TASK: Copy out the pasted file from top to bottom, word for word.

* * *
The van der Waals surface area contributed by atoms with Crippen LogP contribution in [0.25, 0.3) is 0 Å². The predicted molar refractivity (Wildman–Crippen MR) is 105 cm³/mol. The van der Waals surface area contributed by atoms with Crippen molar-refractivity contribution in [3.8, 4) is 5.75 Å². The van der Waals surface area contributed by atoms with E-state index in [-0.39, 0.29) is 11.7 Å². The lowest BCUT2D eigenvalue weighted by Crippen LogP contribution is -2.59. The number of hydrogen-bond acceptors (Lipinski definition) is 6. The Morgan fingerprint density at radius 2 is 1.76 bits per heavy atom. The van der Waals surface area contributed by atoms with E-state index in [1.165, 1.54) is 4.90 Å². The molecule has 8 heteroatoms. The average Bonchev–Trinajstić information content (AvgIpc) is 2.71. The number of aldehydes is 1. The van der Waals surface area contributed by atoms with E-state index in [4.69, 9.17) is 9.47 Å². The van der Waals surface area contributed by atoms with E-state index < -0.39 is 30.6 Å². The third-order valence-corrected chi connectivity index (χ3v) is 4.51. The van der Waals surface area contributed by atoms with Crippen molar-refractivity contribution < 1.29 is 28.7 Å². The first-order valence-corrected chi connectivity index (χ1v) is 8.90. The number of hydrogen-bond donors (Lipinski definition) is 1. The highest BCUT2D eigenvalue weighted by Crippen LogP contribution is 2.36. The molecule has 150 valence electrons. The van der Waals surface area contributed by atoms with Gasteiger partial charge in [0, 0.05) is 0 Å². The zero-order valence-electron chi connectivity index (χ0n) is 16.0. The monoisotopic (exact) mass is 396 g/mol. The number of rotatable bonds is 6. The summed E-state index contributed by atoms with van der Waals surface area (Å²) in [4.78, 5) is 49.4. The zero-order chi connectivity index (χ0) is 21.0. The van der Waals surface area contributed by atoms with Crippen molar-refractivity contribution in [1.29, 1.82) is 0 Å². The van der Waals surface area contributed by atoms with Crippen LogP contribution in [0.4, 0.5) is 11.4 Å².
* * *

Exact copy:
The van der Waals surface area contributed by atoms with Crippen LogP contribution in [0.25, 0.3) is 0 Å². The predicted molar refractivity (Wildman–Crippen MR) is 105 cm³/mol. The van der Waals surface area contributed by atoms with Crippen molar-refractivity contribution in [3.8, 4) is 5.75 Å². The van der Waals surface area contributed by atoms with E-state index in [-0.39, 0.29) is 11.7 Å². The lowest BCUT2D eigenvalue weighted by Crippen LogP contribution is -2.59. The number of hydrogen-bond acceptors (Lipinski definition) is 6. The Morgan fingerprint density at radius 2 is 1.76 bits per heavy atom. The van der Waals surface area contributed by atoms with E-state index in [1.165, 1.54) is 4.90 Å². The molecule has 8 heteroatoms. The average Bonchev–Trinajstić information content (AvgIpc) is 2.71. The number of aldehydes is 1. The van der Waals surface area contributed by atoms with E-state index in [4.69, 9.17) is 9.47 Å². The van der Waals surface area contributed by atoms with E-state index < -0.39 is 30.6 Å². The third-order valence-corrected chi connectivity index (χ3v) is 4.51. The van der Waals surface area contributed by atoms with Crippen molar-refractivity contribution < 1.29 is 28.7 Å². The first-order valence-corrected chi connectivity index (χ1v) is 8.90. The number of hydrogen-bond donors (Lipinski definition) is 1. The highest BCUT2D eigenvalue weighted by Crippen LogP contribution is 2.36. The molecule has 150 valence electrons. The van der Waals surface area contributed by atoms with Gasteiger partial charge in [0, 0.05) is 0 Å². The zero-order valence-electron chi connectivity index (χ0n) is 16.0. The monoisotopic (exact) mass is 396 g/mol. The number of rotatable bonds is 6. The summed E-state index contributed by atoms with van der Waals surface area (Å²) in [4.78, 5) is 49.4. The zero-order chi connectivity index (χ0) is 21.0. The van der Waals surface area contributed by atoms with Crippen molar-refractivity contribution in [1.29, 1.82) is 0 Å². The van der Waals surface area contributed by atoms with Crippen LogP contribution in [0.4, 0.5) is 11.4 Å².